Also, this plan is being vetted prior to the opening of several large rental projects. We have yet to see the impact these units will have to the city. If we have learned anything about building large housing units in Sugarhouse, is that regardless of public transit options people will still own cars. Parking for these units must be made available by the builder otherwise the issues with finding parking will only be exacerbated. Then the residents will instead of paying a higher rent to get parking, will have to pay for parking in parking garages.
I do agree that the process for builders to get permits can be improved. But other than that much of this plan creates a vision of the city that is so very different from what we have now, and moves away from the very things the attracts people to want to live in SLC.
Name not shown inside Council District 7 November 16, 2017, 8:21 AM
Affordable housing within city limits is an oxymoron. So don't go there. No one provided assistance for me to live where I wanted to live and raise my children. Don't trash current housing values by mandating affordable housing within city limits. The city has gone to great lengths to build apartments and condos to over crowd streets. Should have thought about affordable housing before now.
Name not shown inside Council District 1 November 15, 2017, 7:42 PM
I agree with others that this plan gives no details and is too ambiguous. But you will do what you want anyway and only pretend to listen to we the people. One thing I think needs to be changed is when these new apartments, condos, townhomes, etc do in they should be required to be handicap accessible. Hallways need to be at least 40" wide and all interior doorways need to be 36" . That way a person in a wheelchair can get around in the home. If the home is 2 story the staiways need to be wide enough that a lift chair can be put in. This will make it much easier for the disabled to find a place to live and the homes will be much more enjoyable and usefull for ALL tenants. Alsoneed to address parking. There needs to be a lot more parking downtown. Not every can or wants to use public transportation.
Peg Clark inside Council District 7 November 15, 2017, 6:51 PM
Keep in mind Sugarhouse is mostly 2 lane streets. Building high density housing next to 2 lane streets is insane. Traffic on 1100 E and 900 E will be at a stand still. Sugarhouse is not able to handle a huge influx of people.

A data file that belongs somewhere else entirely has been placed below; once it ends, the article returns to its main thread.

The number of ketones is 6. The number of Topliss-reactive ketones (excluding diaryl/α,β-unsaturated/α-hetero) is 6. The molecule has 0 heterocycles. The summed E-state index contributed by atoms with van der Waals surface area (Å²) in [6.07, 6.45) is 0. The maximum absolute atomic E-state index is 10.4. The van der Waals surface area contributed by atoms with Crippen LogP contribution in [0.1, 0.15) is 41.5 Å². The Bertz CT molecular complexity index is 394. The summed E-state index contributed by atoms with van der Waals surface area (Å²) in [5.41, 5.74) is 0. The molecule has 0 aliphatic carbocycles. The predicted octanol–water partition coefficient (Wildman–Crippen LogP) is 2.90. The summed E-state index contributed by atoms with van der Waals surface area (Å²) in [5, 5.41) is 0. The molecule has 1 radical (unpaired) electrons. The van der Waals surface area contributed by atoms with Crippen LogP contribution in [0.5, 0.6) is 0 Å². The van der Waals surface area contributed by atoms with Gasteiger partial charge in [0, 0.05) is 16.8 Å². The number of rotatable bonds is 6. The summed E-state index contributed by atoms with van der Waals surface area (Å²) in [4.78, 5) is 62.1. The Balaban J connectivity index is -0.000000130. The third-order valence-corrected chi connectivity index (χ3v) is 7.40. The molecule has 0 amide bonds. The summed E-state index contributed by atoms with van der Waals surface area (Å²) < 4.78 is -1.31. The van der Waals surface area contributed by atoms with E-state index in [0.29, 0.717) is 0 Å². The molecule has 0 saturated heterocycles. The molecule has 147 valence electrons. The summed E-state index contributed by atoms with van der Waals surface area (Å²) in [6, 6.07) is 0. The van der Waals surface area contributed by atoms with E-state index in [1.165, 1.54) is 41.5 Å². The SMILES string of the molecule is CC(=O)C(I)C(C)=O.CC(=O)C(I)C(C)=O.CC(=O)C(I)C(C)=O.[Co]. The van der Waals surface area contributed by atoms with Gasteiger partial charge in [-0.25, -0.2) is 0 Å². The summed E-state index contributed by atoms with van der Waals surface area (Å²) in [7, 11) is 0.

In the last 6 months 600 E has seen a huge increase in traffic, (cars bailing off 700E). It's becoming a big problem, because the speed limit is 20mph and cars fly down 600 E. going 50mph, (thinking it's 700 E). A radar trap or speed bumps are needed on 600 E. before someone gets hit. Thank you
ben lariviere inside Council District 5 October 30, 2017, 10:32 AM
ADUs are a great way to increase affordable housing. It is an impingement of personal freedoms to restrict them and it increases segregation based on income and race when ADUs are not an option.
Name not shown inside Council District 7 October 29, 2017, 6:18 AM
I would like to see more thought given about the council's stand on the traditional single family house model and more clarity on just what the term equitable really means. Change for the sake of being politically correct also means top-down transformation, another way to socially engineer somebody's ideal society--not realistic. Would appreciate more organic decision making please and more transparency showing what the commitment to the traditional family model is!
Brian Garner inside Council District 7 October 28, 2017, 5:53 PM
like some of the other respondents, I think this is a vague plan filled with politically correct buzzwords. It does not give you any idea what its changes will do to our communities. I for one do not think the the city should be in the housing business. I certainly do not want our communities taken over by these mega housing complexes. I live in sugar house and these big monstrosities have totally changed the nature of the area, and not for the better.